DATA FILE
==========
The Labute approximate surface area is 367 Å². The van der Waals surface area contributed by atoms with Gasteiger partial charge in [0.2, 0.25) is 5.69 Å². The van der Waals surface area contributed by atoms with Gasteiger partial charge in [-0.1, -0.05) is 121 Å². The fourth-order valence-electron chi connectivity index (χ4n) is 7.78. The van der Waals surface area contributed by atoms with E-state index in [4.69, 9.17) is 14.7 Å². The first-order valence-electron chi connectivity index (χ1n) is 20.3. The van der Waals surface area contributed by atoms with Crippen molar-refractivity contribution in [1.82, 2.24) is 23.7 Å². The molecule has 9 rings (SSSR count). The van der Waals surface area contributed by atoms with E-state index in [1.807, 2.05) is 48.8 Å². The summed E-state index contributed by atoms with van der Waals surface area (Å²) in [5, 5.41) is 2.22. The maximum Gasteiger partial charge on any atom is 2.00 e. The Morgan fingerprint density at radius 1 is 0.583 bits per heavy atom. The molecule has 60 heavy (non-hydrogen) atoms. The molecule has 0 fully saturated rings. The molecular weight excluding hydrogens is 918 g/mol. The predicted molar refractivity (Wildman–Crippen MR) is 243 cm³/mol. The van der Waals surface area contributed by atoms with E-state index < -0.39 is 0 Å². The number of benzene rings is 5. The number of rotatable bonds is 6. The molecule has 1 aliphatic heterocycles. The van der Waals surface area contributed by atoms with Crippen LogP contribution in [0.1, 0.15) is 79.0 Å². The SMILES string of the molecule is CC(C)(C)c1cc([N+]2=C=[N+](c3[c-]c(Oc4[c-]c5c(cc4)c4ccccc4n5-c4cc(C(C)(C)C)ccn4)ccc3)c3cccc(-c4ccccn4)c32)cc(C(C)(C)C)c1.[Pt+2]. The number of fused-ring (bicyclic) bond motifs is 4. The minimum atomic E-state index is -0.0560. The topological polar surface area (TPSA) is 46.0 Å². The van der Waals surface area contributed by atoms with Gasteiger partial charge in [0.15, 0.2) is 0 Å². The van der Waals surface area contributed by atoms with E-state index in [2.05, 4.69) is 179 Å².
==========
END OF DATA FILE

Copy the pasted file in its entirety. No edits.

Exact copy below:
The Labute approximate surface area is 367 Å². The van der Waals surface area contributed by atoms with Gasteiger partial charge in [0.2, 0.25) is 5.69 Å². The van der Waals surface area contributed by atoms with Gasteiger partial charge in [-0.1, -0.05) is 121 Å². The fourth-order valence-electron chi connectivity index (χ4n) is 7.78. The van der Waals surface area contributed by atoms with E-state index in [4.69, 9.17) is 14.7 Å². The first-order valence-electron chi connectivity index (χ1n) is 20.3. The van der Waals surface area contributed by atoms with Crippen molar-refractivity contribution in [1.82, 2.24) is 23.7 Å². The molecule has 9 rings (SSSR count). The van der Waals surface area contributed by atoms with E-state index in [1.807, 2.05) is 48.8 Å². The summed E-state index contributed by atoms with van der Waals surface area (Å²) in [5, 5.41) is 2.22. The maximum Gasteiger partial charge on any atom is 2.00 e. The Morgan fingerprint density at radius 1 is 0.583 bits per heavy atom. The molecule has 60 heavy (non-hydrogen) atoms. The molecule has 0 fully saturated rings. The molecular weight excluding hydrogens is 918 g/mol. The predicted molar refractivity (Wildman–Crippen MR) is 243 cm³/mol. The van der Waals surface area contributed by atoms with E-state index < -0.39 is 0 Å². The number of benzene rings is 5. The number of rotatable bonds is 6. The molecule has 1 aliphatic heterocycles. The van der Waals surface area contributed by atoms with Crippen LogP contribution in [0.1, 0.15) is 79.0 Å². The SMILES string of the molecule is CC(C)(C)c1cc([N+]2=C=[N+](c3[c-]c(Oc4[c-]c5c(cc4)c4ccccc4n5-c4cc(C(C)(C)C)ccn4)ccc3)c3cccc(-c4ccccn4)c32)cc(C(C)(C)C)c1.[Pt+2]. The number of fused-ring (bicyclic) bond motifs is 4. The minimum atomic E-state index is -0.0560. The topological polar surface area (TPSA) is 46.0 Å². The van der Waals surface area contributed by atoms with Gasteiger partial charge in [0.15, 0.2) is 0 Å². The van der Waals surface area contributed by atoms with E-state index in [2.05, 4.69) is 179 Å².